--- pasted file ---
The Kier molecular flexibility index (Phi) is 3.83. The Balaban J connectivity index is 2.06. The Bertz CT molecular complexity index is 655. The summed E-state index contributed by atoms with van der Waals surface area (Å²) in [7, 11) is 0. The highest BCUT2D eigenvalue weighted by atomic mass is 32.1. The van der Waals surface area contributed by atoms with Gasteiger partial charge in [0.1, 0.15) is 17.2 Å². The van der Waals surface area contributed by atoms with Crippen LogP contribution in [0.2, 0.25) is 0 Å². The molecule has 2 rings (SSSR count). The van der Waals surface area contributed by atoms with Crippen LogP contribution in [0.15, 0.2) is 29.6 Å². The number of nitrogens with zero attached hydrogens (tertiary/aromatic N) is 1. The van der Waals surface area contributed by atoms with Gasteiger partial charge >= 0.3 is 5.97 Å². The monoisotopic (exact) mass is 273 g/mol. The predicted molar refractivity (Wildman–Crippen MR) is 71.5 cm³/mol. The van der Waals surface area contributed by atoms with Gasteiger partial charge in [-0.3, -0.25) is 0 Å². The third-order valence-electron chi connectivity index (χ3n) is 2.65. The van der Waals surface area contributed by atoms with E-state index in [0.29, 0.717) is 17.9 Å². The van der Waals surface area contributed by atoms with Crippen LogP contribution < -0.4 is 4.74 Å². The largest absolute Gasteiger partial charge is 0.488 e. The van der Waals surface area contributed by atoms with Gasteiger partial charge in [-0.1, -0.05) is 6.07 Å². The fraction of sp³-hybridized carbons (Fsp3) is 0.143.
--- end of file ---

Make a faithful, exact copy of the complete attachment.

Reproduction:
The Kier molecular flexibility index (Phi) is 3.83. The Balaban J connectivity index is 2.06. The Bertz CT molecular complexity index is 655. The summed E-state index contributed by atoms with van der Waals surface area (Å²) in [7, 11) is 0. The highest BCUT2D eigenvalue weighted by atomic mass is 32.1. The van der Waals surface area contributed by atoms with Gasteiger partial charge in [0.1, 0.15) is 17.2 Å². The van der Waals surface area contributed by atoms with Crippen LogP contribution in [0.2, 0.25) is 0 Å². The molecule has 2 rings (SSSR count). The van der Waals surface area contributed by atoms with Crippen LogP contribution in [0.15, 0.2) is 29.6 Å². The number of nitrogens with zero attached hydrogens (tertiary/aromatic N) is 1. The van der Waals surface area contributed by atoms with Gasteiger partial charge >= 0.3 is 5.97 Å². The monoisotopic (exact) mass is 273 g/mol. The predicted molar refractivity (Wildman–Crippen MR) is 71.5 cm³/mol. The van der Waals surface area contributed by atoms with Gasteiger partial charge in [-0.3, -0.25) is 0 Å². The third-order valence-electron chi connectivity index (χ3n) is 2.65. The van der Waals surface area contributed by atoms with E-state index in [0.29, 0.717) is 17.9 Å². The van der Waals surface area contributed by atoms with Crippen LogP contribution < -0.4 is 4.74 Å². The largest absolute Gasteiger partial charge is 0.488 e. The van der Waals surface area contributed by atoms with Gasteiger partial charge in [-0.1, -0.05) is 6.07 Å². The fraction of sp³-hybridized carbons (Fsp3) is 0.143.